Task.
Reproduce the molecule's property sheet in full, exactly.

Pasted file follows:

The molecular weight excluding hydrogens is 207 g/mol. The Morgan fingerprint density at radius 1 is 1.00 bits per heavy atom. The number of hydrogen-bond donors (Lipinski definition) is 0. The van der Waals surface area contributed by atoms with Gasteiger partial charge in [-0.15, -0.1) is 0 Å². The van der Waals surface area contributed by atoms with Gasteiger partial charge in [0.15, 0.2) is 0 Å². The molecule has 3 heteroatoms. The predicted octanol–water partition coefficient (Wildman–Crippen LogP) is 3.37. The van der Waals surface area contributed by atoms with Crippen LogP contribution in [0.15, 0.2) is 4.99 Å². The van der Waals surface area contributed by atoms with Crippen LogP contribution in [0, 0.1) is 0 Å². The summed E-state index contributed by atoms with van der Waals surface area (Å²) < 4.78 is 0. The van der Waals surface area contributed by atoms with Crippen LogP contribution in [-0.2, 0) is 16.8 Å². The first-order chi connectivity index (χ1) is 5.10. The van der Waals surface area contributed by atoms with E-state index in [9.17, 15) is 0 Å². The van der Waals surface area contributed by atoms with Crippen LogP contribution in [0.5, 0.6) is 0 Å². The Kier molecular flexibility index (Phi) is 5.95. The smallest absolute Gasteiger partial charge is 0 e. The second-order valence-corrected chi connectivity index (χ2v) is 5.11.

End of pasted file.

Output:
The molecular weight excluding hydrogens is 207 g/mol. The Morgan fingerprint density at radius 1 is 1.00 bits per heavy atom. The number of hydrogen-bond donors (Lipinski definition) is 0. The van der Waals surface area contributed by atoms with Gasteiger partial charge in [-0.15, -0.1) is 0 Å². The van der Waals surface area contributed by atoms with Gasteiger partial charge in [0.15, 0.2) is 0 Å². The molecule has 3 heteroatoms. The predicted octanol–water partition coefficient (Wildman–Crippen LogP) is 3.37. The van der Waals surface area contributed by atoms with Crippen LogP contribution in [0.15, 0.2) is 4.99 Å². The van der Waals surface area contributed by atoms with Crippen LogP contribution in [0, 0.1) is 0 Å². The summed E-state index contributed by atoms with van der Waals surface area (Å²) < 4.78 is 0. The van der Waals surface area contributed by atoms with Crippen LogP contribution in [-0.2, 0) is 16.8 Å². The first-order chi connectivity index (χ1) is 5.10. The van der Waals surface area contributed by atoms with E-state index in [9.17, 15) is 0 Å². The van der Waals surface area contributed by atoms with Crippen LogP contribution in [0.5, 0.6) is 0 Å². The Kier molecular flexibility index (Phi) is 5.95. The smallest absolute Gasteiger partial charge is 0 e. The second-order valence-corrected chi connectivity index (χ2v) is 5.11.